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Literacy Camp Brings Books And Animals To City Heights Kids

Nine-year-old Timothy Tang holds up his favorite book, Tree Lady, at the City...

Photo by Katie Schoolov

Above: Nine-year-old Timothy Tang holds up his favorite book, Tree Lady, at the City Heights Weingart Library in San Diego on Friday August 10, 2018.

About 60 elementary school children got to make some new furry, feathered and scaly friends at the City Heights Weingart Library on Friday. It was part of a summer camp program designed to help kids keep their reading skills sharp.

Educators say summer vacation is often a time when children fall behind in their reading abilities, especially in neighborhoods where most parents work. Nine-year-old Timothy Tang said he was having trouble with reading because his mother was not able to help him.

"The vocabulary was so hard I almost quit,” he said.

Photo by Katie Schoolov

Fay Elementary Kindergartener Alice Dodd pets a hedgehog at the City Heights Weingart Library in San Diego on Friday August 10, 2018.

United Way’s Readers in the Heights camp is designed for children like Tang. It’s free for parents, through San Diego Unified’s PrimeTime Extended Day Program. Now, Tang reads at least 30 minutes at home after all day at camp, five days a week.

“It saved my favorite subject,” he said.

Photo credit: Courtesy of United Way.

Readers in the Heights Summer 2017 super stats.

Volunteers read with the students, who then draw and write about what they read. Program organizer Marisa Alvarez said it is important to keep children from backsliding in their reading levels.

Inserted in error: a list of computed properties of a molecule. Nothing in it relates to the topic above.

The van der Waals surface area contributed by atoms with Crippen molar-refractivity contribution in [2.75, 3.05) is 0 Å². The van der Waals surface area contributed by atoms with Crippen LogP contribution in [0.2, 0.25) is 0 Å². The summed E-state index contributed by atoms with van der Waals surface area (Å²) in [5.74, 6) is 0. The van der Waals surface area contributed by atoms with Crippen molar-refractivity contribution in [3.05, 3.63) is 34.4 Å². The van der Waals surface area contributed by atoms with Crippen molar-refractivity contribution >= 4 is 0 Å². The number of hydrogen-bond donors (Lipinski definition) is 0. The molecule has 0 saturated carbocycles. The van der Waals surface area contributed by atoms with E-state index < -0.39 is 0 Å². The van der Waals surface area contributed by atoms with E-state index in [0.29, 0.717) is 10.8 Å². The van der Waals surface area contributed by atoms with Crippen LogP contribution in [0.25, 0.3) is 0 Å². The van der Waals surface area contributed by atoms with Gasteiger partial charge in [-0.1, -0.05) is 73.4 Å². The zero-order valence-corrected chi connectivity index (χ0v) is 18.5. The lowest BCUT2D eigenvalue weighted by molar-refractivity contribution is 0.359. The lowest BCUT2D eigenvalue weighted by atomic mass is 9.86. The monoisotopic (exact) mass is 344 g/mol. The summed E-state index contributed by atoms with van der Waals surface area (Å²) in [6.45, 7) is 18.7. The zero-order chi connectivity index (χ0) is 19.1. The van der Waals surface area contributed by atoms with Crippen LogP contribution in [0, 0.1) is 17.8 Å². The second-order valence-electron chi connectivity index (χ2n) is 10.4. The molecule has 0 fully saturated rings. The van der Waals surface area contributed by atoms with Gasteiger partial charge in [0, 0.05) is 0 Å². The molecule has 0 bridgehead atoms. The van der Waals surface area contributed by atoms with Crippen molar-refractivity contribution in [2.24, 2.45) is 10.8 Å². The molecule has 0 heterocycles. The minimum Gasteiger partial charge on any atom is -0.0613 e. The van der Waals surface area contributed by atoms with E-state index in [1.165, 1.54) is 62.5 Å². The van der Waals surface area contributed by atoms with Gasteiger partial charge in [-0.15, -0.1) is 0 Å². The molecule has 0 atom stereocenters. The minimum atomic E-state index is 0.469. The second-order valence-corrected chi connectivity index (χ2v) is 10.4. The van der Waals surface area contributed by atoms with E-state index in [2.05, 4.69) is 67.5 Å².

“If kids are not, by third grade, reading at a third-grade reading level, they’re four times more likely to not graduate from high school,” she said.

Alvarez said that while 89 to 97 percent of third-graders at higher income schools read at a third-grade level, the number falls to 38 percent in City Heights. "So there’s a big discrepancy there, a big disparity there. That’s why we are here focusing on City Heights as a high-need population,” she said.

She said 84 percent of last year's campers either maintained or improved their reading levels over the summer.

This is the camp's third year of operation. United Way plans to use the motivational techniques learned here to help literacy in other parts of the county soon.

Timothy goes back to school at the end of the month - and he said he feels more ready.

“Maybe like 99 percent. I feel pretty confident,” he said.

Reported by Katie Schoolov

City Heights children met some new furry and scaly friends at the Weingart Library Friday, in a program designed to keep kids interested in reading during summer vacation.


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